"In her most successful effort she and a fellow captive survived a week away, but were caught when her companion became desperately ill; she learned later that they had been mere miles from freedom. The facts of her story are astounding, but it is Betancourt's indomitable spirit that drives this very special account, bringing life, nuance, and profundity to the narrative. Attending as intimately to the landscape of her mind as she does to the events of her capture and captivity, Even Silence Has an End is a meditation on the very stuff of life-fear and freedom, hope and what inspires it."

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Extraordinary Women of Medicine

By Darlene R. Stille

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Lively narratives briefly profile fifty female medical pioneers, beginning with women healers in ancient times. Chronological chapters proceed to the 1990s. Transitional chapters include First African American Doctors, Golden Age of Women Doctors, and Women in Medical Research.

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Gabby: A Story of Courage and Hope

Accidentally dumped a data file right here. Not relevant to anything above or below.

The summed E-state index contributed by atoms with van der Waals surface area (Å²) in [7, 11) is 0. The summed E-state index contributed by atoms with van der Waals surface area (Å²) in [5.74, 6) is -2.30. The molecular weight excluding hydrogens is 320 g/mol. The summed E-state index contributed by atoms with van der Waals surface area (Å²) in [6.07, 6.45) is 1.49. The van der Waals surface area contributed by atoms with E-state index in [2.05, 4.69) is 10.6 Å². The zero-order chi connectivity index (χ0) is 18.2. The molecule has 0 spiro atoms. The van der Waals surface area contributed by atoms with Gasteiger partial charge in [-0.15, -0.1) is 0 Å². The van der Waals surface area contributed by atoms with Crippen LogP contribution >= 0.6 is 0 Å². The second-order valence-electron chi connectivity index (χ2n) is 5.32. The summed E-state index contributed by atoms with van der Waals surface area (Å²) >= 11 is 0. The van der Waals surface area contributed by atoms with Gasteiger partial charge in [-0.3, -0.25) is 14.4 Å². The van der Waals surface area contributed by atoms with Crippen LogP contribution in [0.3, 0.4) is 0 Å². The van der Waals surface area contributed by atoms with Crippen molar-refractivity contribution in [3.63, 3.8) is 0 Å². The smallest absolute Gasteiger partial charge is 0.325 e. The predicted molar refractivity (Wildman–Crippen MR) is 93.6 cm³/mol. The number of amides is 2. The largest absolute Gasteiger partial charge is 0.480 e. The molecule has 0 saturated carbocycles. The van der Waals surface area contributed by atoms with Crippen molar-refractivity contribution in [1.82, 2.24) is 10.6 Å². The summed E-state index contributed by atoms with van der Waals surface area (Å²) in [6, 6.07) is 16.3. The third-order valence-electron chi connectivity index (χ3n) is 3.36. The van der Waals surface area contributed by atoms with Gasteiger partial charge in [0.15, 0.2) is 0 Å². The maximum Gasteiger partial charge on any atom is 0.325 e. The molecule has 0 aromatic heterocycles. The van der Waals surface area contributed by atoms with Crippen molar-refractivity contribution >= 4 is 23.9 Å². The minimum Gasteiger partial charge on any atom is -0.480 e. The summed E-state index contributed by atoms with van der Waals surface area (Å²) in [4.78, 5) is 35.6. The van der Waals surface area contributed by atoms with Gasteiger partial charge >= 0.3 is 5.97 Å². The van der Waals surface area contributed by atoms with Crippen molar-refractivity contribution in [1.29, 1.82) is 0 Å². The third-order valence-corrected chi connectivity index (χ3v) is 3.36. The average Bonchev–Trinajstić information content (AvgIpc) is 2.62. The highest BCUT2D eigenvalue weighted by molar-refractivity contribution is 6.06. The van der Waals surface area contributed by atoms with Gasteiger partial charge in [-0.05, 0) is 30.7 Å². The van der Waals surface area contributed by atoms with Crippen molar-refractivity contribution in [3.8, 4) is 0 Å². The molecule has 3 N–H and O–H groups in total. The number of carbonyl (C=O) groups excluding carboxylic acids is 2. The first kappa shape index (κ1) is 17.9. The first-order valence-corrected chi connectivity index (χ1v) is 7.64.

By Gabrielle Giffords and Mark Kelly

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"Congresswoman Gabrielle Giffords and her husband, astronaut Mark Kelly, showed Americans how optimism, an adventurous spirit, and a call to service can help change the world. Their arrival in the spotlight came under the worst of circumstances. On January 8, 2011, while meeting with constituents in Tucson, Arizona, Gabby was the victim of an assassination attempt that left six people dead and thirteen wounded. Gabby was shot in the head; doctors called her survival 'miraculous.'"
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Girls Like Us: Fighting for a World Where Girls Are Not for Sale, an Activist Finds Her Calling and Heals HRachel Lloyderself

By Rachel Lloyd

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"At thirteen, British-born Rachel Lloyd found herself spiraling into a life of torment and abuse. Vulnerable yet tough, she eventually ended up a victim of commercial sexual exploitation, until she broke free of the street and her pimp thanks to the help of a local church. But that was just the beginning. . . . Three years later, Rachel arrived in the United States to work with adult women in the sex industry and soon founded her own nonprofit, GEMS (Girls Educational and Mentoring Services), to meet the needs of those shunned by society. She also earned her GED and won full scholarships to college and a graduate program. Today, Lloyd is the director of GEMS in New York City, one of the nation's most groundbreaking nonprofit organizations. In stunning detail and with cinematic style, Lloyd tells her story -- a harrowing and inspirational tale of suffering, recovery, discovery, and nobility."